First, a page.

The next morning, he was tired, cranky, and hungry. He was fully alert and wanted to run around. At one point that morning, he wanted to run outside his room in the hall, and when I blocked the door, he had a complete tantrum. Later, we went to the play area, but I was scared to death that he'd trip and land on his face. Lunch wasn't much fun. He was tired of yogurt and juice and soup and wanted some food he could sink his teeth into. We were given the OK to go home that afternoon, but when Al and the girls showed up to help me get him home, he completely fell apart and had another tantrum. I was really starting to worry that I would have a hard time taking care of him once we got home and was afraid to leave the security of the hospital environment with so many people helping me out. Our departure was stressful and hurried instead of being an opportunity to say goodbye and thank everyone for their care.

As an aside, let me just say that the staff at Shriners were just wonderful. Everyone was so attentive and made sure that not only David was taken care of, but that I was, too. Volunteers had left a gift of little toys and candy for him, and he received a cuddly blanket from Project Linus.

Once home, the next week was devoted to trying to keep David fed and relatively quiet. We were told that he would have to be on a full liquid diet fed by syringe to avoid the risk of injuring the incision with either food, utensils or fingers. Needless to say, by day two, David was demanding a ham and cheese sandwich. Or at least some strawberries NOT blended into a smoothie. By the end of the first week, the only thing I could get him to eat was thick chocolate milk shakes. I continued to cook meals for the rest of the family, but chose to eat soups and smoothies with him - I lost a few pounds that week! We were also instructed to keep the arm restraints on for two weeks. He did very well until the end of the first week when he started to pull them off himself. Underneath, his skin had gotten very dry and scaly, even with a long-sleeve tee shirt between his skin and the restraint. And his arms were very itchy. He was on antibiotic for a week to avoid infection, and he took Motrin for the pain, though he never actually complained that his lip hurt (for which I am grateful).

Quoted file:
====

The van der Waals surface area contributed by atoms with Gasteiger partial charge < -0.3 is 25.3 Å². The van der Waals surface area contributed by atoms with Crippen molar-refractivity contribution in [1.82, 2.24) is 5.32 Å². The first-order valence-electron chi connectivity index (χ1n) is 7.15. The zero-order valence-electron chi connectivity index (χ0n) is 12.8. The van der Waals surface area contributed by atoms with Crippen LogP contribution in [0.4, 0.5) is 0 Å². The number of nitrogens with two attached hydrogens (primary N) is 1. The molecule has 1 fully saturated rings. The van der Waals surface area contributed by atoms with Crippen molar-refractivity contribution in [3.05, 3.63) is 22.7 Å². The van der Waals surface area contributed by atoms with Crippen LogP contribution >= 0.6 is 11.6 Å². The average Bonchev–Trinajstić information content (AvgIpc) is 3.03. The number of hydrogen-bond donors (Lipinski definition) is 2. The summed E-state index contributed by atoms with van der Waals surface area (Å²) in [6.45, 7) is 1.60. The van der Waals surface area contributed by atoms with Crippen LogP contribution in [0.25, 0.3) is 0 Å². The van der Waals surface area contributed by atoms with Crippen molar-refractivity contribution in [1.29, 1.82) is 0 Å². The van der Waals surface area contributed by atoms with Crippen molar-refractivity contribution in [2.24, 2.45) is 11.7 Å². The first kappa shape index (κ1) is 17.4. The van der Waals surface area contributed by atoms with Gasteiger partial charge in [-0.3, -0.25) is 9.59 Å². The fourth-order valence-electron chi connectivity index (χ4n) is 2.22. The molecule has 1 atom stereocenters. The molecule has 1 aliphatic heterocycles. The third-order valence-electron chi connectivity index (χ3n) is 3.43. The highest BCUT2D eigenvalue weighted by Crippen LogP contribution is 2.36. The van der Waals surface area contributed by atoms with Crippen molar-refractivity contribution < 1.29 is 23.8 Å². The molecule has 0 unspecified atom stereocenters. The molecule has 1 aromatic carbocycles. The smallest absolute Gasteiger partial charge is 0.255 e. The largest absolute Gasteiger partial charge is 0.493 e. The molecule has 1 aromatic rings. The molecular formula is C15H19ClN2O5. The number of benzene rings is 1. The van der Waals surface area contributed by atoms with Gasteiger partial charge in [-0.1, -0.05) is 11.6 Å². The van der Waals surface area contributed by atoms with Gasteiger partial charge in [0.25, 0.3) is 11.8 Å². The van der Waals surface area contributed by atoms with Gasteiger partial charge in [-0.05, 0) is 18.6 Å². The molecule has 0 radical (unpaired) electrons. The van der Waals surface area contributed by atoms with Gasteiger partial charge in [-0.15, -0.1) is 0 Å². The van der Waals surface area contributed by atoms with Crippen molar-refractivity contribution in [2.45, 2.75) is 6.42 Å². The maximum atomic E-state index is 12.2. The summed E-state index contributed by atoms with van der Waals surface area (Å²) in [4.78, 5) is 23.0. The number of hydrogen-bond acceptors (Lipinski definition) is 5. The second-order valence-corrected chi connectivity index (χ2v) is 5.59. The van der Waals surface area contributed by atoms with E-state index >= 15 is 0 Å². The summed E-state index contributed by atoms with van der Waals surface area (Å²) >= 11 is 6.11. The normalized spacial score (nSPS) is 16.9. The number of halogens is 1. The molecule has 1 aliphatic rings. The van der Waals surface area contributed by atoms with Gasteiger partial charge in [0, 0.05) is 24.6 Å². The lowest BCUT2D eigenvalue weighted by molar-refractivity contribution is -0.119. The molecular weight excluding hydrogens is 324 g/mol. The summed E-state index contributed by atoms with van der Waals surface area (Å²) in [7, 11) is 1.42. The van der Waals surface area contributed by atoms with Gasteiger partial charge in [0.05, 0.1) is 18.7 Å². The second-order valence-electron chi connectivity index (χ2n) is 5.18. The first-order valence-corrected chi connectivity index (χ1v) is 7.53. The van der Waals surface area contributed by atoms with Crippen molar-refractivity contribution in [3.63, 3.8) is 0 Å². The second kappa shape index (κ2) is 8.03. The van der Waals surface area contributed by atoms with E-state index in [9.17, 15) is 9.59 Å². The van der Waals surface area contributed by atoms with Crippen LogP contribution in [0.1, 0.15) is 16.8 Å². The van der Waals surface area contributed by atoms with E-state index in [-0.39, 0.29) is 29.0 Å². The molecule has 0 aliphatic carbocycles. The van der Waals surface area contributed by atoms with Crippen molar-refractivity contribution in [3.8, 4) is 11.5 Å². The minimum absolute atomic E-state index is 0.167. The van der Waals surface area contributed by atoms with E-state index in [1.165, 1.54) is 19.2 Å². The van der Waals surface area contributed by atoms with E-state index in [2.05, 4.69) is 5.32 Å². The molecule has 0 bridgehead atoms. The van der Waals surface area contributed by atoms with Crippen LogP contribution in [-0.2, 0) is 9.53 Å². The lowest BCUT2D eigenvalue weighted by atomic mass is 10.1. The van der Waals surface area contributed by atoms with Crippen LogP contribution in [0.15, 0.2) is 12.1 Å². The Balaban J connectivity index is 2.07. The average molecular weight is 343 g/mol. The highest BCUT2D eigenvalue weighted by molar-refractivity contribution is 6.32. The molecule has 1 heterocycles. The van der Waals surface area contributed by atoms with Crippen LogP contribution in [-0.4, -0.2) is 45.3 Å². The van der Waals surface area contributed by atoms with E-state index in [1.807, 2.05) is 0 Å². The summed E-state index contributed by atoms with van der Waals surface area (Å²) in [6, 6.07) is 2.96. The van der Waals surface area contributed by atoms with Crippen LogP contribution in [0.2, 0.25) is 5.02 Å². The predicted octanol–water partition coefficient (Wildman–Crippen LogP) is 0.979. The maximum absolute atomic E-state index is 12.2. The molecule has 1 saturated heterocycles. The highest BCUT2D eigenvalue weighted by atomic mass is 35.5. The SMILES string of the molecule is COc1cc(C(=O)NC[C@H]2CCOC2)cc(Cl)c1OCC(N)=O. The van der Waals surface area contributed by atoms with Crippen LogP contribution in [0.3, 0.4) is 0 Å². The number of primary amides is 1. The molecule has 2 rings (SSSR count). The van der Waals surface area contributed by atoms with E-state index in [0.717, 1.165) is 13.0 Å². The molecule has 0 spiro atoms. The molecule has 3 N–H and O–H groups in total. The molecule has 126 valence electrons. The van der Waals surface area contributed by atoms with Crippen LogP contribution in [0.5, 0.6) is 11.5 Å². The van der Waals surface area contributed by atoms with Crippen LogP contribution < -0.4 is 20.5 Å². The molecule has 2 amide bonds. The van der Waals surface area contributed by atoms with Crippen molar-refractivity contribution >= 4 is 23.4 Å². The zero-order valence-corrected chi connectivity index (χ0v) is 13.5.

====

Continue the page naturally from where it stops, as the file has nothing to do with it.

The surgeon wouldn't know until the operation was actually underway whether he would be able to do any work on David's nose at that time, or wait until a future surgery a couple of years from now. As it turns out, he was able to do some work on the nose, and it looks beautiful. Silicone nose tubes were sutured into David's nose for the first week to help the nostrils keep their shape during healing - they were removed at his post-op visit a week after surgery.